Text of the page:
Product rentals include hand wash stations, urinals, showers, and septic tanks. Saraplast also provides their services in underserved settlements, labour camps, construction and infrastructure, refineries, slum and communities, and for disaster management.

For more than a decade, the social enterprise has been creating innovative practices and applications to solve one of India’s biggest problems of open defecation and improving hygiene and sanitation.

Karma Recycling


In January 2016, India's mobile phone subscriber base touched the 1 billion user mark. And with India being one of the fastest-growing and largest mobile devices market in the world, it’s a global hotspot for device commerce and a recycling ecosystem.

But, due to low levels of awareness and access to appropriate disposal measures, a large percentage of these devices end up in landfills or lie unused in some corner of the house. But, the fact is a majority of these devices can be refurbished, resold, and even recycled.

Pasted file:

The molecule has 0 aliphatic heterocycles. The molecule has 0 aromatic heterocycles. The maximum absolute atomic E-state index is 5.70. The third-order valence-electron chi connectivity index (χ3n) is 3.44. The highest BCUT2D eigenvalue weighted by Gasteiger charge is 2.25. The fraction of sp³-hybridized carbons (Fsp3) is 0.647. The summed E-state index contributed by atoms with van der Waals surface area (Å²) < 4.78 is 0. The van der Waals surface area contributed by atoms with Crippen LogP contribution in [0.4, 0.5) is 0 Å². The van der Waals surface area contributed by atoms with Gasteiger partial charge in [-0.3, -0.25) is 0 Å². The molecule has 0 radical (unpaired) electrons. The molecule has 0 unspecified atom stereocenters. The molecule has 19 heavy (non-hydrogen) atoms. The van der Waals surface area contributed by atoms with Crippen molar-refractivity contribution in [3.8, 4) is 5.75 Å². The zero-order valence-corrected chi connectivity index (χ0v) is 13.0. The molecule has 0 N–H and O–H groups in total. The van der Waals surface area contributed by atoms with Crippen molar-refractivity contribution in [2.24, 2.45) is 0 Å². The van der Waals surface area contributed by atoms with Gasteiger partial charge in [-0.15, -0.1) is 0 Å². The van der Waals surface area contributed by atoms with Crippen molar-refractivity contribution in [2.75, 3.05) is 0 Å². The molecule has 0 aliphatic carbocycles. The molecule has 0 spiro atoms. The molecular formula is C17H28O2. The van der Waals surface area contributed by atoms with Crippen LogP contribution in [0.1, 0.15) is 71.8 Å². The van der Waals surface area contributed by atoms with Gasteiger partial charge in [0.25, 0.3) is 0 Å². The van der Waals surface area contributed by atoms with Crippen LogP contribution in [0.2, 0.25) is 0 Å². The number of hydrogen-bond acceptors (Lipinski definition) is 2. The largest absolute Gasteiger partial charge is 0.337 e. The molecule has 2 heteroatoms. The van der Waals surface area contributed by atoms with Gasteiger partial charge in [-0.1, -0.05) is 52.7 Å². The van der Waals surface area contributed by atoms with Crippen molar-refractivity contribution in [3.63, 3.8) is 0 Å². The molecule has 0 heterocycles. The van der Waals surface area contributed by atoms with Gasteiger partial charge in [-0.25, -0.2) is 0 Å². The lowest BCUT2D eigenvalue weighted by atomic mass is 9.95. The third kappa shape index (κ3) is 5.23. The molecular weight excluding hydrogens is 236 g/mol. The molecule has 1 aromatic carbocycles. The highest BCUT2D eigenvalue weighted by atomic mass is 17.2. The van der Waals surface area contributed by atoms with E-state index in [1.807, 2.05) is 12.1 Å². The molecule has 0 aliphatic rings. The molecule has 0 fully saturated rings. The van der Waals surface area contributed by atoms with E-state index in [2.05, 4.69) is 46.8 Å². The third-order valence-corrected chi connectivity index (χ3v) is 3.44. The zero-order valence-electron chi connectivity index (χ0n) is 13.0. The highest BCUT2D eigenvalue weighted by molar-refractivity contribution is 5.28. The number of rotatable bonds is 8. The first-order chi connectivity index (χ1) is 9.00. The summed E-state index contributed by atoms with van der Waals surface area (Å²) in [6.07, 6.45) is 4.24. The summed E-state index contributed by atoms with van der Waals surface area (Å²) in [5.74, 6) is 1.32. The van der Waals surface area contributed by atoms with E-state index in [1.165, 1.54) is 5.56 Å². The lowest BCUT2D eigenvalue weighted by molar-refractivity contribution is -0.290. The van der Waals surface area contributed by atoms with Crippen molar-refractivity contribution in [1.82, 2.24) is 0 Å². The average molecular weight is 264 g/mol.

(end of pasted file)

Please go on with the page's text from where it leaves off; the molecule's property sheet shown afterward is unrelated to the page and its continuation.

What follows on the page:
That’s where three-year-old startup Karma Recycling is making an impact. Driven by the philosophy that a useless device for someone can turn into a useful device for someone else, Karma Recycling runs an online electronics trade-in service.

The portal allow users across 24 cities in India to sell over 3,000 models of used working and non-working smartphones, and even tablets or laptops of leading brands directly from their home. With a unique pricing algorithm fine-tuned to the Indian market, Karma delivers instant quotes for devices in any condition, providing free pickup and quick payment by NEFT, cheque, or gift card. Karma also powers in store-exchange programmes for electronic manufacturers and retail chains across the country.

In instances where the startup purchases the device, Karma Recycling does a full data wipe and software reboot of the device, repairs whatever needs repair, and posts a 50+ step check of the device, and re-packages it for sale at a fraction of their original cost.

These refreshed devices are re-sold with a 15-day money back guarantee. All non-repairable devices and spare parts are scientifically recycled back into metals and plastics.  Founded by Aamir Jariwala, a former investment banker and Akshat Ghiya, a manufacturer and supplier of innovative and green building materials, Karma Recycling has made its mark in the recycling space. It has purchased 366,986 devices and restored 95% of them, enabling many to afford a branded device at low cost. The remaining 5% have been recycled responsibly according to their zero-landfill policy.